Political attitudes are beginning to catch up to a quiet sea change in American foreign policy: progressive policy success is earning public trust, while conservative overreach is facing a backlash from voters and our military leadership. As The Washington Post's David Ignatius notes, among other things, alliances are stronger, Iran is weaker and al Qaeda is on the run. Lacking a substantive counterattack, conservatives have resorted to undermining the ideal of civilian leadership enshrined in our Constitution -- attacks that Chairman of the Joint Chiefs of Staff Martin Dempsey calls "offensive." Former White House counterterrorism adviser Richard Clarke commented that conservative candidates' attacks "are telling voters in advance that there is an important part of the president's job that they are unwilling to perform."
With Congress heading home to their constituencies this weekend, conservatives are continuing their attacks on President Obama’s foreign policy. These attacks have followed a familiar pattern – conservatives reflexively attack Obama in every way possible in the hopes that one of their claims stick – even if the attacks contradict each other. For example, neoconservative Elliot Cohen argued yesterday in the Wall Street Journal that Obama’s foreign policy is the same as the Bush administration’s, even as former Vice President Dick Cheney and his daughter, former State Department official Liz Cheney, assert that Obama is dismantling Bush-era policies that protect America. These arguments are incoherent and baseless.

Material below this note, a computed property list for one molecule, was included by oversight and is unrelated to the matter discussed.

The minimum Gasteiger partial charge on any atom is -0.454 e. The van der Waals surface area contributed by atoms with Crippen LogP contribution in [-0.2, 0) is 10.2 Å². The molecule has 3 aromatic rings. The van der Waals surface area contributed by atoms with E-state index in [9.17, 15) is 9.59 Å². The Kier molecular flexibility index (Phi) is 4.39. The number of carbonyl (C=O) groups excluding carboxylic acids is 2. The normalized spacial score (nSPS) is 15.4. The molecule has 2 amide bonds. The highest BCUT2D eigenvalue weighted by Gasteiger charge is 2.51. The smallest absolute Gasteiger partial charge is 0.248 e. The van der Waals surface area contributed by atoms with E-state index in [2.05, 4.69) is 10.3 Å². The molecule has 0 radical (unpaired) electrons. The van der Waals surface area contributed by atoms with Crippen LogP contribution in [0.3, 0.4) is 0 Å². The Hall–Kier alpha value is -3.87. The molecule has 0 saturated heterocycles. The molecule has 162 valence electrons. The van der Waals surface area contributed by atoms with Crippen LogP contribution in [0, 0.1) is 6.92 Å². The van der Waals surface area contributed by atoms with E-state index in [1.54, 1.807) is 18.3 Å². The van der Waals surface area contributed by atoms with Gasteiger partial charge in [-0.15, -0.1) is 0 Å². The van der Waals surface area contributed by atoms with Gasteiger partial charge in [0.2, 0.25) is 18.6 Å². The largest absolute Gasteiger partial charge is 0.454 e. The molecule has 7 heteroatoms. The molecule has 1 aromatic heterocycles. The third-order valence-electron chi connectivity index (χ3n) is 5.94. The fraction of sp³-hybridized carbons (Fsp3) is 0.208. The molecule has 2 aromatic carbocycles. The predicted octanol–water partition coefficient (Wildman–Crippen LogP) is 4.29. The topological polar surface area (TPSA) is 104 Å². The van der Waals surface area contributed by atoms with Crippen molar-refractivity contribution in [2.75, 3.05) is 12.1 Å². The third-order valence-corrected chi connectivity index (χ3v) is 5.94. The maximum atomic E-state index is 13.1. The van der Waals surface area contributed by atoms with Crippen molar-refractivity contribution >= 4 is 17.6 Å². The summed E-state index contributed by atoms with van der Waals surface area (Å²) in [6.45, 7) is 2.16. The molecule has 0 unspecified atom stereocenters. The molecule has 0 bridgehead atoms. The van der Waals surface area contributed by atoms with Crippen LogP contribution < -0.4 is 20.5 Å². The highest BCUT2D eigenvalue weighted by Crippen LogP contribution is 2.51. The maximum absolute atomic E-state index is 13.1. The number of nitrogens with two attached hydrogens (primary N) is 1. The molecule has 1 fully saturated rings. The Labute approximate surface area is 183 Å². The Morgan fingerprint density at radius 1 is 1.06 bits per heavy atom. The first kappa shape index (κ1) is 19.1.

Progressives’ disadvantage on national security issues has been a cliché of American political life for a generation. But new polling on national security now shows that the political gap on national security has been eliminated, with conservatives holding no advantage over progressives. The onus rests on progressives to flesh out public understanding and maintain support for progressive policies, particularly among younger voters who are likely setting preferences for life.